|Decades of service: At the Coin Street Festival in London on June 14, 2009, Len Aldis (left) had a stall where he sold handmade Vietnamese products to raise funds for AO victims in Viet Nam. — VNA/VNS Photo Vu Hoi
by Ngan Binh
Like many people in his generation, Len Aldis' interest in Viet Nam was sparked by the nation's war legacy. Meetings with the victims of Agent Orange and dioxin, as well as talks with doctors and researchers on the effects the toxic chemicals had on women and children in Viet Nam, changed him when he first visited the country in 1989.
After that trip, Aldis, of England, described Viet Nam as an unforgettable country and vowed to take action to help its citizens.
Living up to his promise, he returned annually to assist people who had suffered in wars, particularly those living with the effects of Agent Orange, a toxic chemical the United States sprayed on Viet Nam from 1962-1971.
Twenty-six years after Aldis' first visit to Viet Nam, his lifelong work came to an end on November 27, 2015 when he died in London at the age of 85.
I had learned about his wholehearted support to everyone who had suffered in the wars, but in particular to those who continued to suffer the consequences of the Agent Orange chemical that the US military used during the war in Viet Nam. Later, when I came to live and work in the UK from 2010-2013, I asked him why he had made special efforts to support Viet Nam. He laughed and said that my question had been asked by many others.
"It was in March 1989 on my first visit that I came to see the country and people that I had long admired and supported over many years," he said. "At that time, I was secretary of the then Britain-Viet Nam Association that held meetings in London on issues relating to Viet Nam."
Aldis told me that during this first visit, he met Viet and Duc, who were born as ischiopagus tripus conjoined twins attached at the pelvis. They were being cared for by medical workers at Hoa Binh Village, located in Tu Du Hospital in HCM City. They were taken into the village in 1982. This fateful meeting was what inspired him to fight for AO victims in Viet Nam, Aldis said.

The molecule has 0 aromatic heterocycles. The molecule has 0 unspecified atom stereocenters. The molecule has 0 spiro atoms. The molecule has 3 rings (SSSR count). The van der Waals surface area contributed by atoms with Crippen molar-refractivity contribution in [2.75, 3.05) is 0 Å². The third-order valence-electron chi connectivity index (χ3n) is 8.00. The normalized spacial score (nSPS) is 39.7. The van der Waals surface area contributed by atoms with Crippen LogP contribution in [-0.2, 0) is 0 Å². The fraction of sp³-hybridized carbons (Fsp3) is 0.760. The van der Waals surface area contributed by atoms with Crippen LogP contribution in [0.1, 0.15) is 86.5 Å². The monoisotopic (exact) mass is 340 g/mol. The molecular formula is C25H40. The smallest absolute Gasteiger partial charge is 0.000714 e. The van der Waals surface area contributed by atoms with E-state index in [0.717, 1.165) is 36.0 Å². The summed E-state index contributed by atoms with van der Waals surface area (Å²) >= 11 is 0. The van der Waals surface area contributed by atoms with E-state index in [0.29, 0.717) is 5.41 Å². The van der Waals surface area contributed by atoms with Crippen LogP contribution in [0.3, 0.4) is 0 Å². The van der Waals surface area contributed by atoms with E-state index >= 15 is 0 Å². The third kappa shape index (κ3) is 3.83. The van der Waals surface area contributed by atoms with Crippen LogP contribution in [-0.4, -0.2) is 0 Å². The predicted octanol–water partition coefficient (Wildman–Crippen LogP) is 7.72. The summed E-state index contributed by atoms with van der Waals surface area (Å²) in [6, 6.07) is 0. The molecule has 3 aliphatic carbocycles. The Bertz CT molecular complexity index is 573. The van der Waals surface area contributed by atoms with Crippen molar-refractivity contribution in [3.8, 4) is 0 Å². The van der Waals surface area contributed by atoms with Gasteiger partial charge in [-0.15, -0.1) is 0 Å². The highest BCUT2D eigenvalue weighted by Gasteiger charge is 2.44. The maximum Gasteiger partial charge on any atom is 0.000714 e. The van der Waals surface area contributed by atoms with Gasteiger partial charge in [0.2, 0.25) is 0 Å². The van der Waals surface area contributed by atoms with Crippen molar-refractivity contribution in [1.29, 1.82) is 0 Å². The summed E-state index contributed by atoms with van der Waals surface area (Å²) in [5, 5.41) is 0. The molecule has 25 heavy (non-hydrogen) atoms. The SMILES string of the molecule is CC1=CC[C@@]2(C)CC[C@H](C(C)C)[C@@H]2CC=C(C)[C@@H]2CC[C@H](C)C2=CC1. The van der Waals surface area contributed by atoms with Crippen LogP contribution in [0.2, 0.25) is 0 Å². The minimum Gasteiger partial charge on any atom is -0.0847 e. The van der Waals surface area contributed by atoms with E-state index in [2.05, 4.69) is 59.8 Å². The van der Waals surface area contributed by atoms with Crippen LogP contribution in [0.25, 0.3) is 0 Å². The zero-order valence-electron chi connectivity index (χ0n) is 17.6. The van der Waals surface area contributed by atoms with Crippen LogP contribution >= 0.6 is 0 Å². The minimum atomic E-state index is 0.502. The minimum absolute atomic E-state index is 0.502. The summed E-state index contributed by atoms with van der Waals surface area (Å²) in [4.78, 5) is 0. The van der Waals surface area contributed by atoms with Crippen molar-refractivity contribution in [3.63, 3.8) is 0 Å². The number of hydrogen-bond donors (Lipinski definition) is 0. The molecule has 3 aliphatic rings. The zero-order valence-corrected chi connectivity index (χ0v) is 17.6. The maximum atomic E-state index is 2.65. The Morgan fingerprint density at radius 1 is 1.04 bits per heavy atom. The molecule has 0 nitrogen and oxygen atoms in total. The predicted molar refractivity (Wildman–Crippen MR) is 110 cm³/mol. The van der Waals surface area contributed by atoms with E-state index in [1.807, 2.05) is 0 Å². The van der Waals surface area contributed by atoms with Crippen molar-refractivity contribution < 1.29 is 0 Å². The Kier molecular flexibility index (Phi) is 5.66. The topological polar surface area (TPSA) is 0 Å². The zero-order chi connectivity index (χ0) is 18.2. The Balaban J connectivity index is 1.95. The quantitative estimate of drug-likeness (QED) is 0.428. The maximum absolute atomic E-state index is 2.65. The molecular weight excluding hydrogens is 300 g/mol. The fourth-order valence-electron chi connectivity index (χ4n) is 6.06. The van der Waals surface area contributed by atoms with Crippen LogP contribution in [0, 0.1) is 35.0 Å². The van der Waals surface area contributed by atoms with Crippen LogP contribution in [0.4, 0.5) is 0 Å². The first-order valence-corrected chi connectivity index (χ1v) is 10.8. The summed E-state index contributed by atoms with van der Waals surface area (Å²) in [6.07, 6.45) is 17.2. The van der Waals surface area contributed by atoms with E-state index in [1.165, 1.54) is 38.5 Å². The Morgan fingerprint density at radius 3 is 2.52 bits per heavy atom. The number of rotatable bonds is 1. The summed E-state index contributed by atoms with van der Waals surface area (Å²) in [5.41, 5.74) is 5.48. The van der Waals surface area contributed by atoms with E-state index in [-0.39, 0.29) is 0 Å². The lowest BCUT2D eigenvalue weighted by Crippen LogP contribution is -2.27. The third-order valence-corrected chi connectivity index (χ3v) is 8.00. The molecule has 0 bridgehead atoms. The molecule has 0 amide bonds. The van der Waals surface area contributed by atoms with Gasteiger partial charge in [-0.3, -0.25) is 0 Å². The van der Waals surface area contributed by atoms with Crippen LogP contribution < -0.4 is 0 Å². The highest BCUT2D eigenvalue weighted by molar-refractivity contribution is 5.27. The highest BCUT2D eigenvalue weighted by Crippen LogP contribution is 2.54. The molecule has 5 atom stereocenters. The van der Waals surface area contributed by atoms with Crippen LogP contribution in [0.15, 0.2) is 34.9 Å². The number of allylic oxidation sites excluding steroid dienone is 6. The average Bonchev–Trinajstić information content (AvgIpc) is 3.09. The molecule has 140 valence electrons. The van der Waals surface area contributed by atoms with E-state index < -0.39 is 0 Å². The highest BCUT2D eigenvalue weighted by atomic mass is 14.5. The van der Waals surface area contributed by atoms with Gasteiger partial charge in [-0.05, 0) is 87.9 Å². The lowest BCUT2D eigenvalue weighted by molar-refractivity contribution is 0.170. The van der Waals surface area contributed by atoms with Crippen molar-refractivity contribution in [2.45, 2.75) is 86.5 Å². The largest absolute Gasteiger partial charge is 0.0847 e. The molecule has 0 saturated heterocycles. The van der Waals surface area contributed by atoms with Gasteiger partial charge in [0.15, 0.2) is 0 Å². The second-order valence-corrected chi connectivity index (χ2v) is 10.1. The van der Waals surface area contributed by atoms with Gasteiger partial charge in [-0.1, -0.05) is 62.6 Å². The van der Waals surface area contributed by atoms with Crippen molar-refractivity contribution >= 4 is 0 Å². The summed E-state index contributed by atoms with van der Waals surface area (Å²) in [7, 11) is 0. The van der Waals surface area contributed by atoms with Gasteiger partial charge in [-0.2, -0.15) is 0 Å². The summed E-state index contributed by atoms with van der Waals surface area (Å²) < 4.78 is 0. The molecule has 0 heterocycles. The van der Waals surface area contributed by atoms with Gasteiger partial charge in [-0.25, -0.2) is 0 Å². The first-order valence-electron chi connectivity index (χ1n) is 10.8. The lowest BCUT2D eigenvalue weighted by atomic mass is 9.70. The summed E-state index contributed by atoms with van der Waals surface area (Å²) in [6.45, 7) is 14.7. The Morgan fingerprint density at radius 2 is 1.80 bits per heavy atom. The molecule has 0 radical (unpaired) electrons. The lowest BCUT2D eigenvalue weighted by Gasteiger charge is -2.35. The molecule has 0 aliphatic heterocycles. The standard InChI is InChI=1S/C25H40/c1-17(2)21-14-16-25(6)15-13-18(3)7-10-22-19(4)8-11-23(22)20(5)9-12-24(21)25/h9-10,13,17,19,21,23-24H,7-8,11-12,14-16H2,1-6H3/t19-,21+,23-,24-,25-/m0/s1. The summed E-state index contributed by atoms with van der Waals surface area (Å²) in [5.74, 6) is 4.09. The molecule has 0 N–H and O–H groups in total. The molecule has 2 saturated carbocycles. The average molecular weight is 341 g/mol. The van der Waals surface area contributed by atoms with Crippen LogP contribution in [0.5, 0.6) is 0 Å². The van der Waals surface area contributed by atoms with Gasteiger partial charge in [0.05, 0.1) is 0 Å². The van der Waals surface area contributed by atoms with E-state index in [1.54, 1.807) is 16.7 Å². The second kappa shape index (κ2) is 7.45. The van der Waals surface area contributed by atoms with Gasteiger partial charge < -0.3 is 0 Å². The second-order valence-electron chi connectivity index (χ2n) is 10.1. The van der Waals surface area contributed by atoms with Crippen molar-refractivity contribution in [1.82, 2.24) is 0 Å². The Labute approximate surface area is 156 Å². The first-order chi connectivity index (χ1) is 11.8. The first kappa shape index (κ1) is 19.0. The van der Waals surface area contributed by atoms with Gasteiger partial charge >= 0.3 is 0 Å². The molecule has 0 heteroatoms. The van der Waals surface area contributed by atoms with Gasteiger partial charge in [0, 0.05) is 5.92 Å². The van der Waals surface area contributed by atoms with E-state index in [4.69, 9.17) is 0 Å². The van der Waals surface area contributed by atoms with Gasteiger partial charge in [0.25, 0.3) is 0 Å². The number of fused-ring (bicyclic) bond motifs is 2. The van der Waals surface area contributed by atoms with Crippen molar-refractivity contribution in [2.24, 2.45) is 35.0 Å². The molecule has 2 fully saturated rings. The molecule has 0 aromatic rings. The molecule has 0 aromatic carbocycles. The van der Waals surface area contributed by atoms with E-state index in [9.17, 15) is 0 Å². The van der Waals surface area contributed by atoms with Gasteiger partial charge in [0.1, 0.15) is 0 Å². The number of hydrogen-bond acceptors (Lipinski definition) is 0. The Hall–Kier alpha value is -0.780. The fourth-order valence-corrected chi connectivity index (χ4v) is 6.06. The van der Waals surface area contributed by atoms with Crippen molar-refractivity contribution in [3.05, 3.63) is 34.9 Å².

"I am very sad to hear that Aldis has passed away," said Doctor Ngoc Phuong, a leading clinician/researcher on the effects of Agent Orange on women and children in Viet Nam, and former director of Tu Du Hospital.
Dr. Phuong recalled the meetings with Aldis years ago when she was director of Tu Du Hospital. "I took him to the Hoa Binh Village where the disadvantaged children - many of them victims of Agent Orange - are cared for. I also showed him samples of deformed babies (who had died) and told him about my research on the deleterious health impact of Agent Orange on the people of Viet Nam, including the impact of toxic chemicals on reproductive outcomes, dioxin-induced risks to pregnancies and women who gave birth to grossly deformed babies."
"He was shocked and moved," Phuong said. She said she could not forget what Aldis told her: "You were the person to lead me to fight for AO victims, and what I witnessed made me determined to fight for them until the end of my life."
Over 20 years of aid
"In my yearly visits to Viet Nam, I had been very fortunate in travelling to many of its provinces, cities, towns, villages and communes, and in each I have met and spoken to many of the tragic victims," Aldis wrote in the Viet Nam Report, a publication of British-Viet Nam Friendship Society (BVFS), in 2012 on the 20th anniversary of the association's establishment.
"… What is more tragic is to see and meet with many children who are crippled, missing limbs and sometimes two limbs," he added. "Anyone seeing these innocent youngsters born years after spraying stopped in 1971 and the war ended in 1975 cannot walk away and shut the door. The sight remains with you, as it has with me over these years."
After returning home, he wrote of his experiences, spoke at many meetings and universities, and shot documentary films to spread awareness on the ways that Agent Orange affected the people of Viet Nam.
Money raised through various public events was then donated by Aldis to the Viet Nam Red Cross Agent Orange Appeal, resulting in a number of minor operations, as well as the purchase and fitting of artificial limbs, wheelchairs and crutches.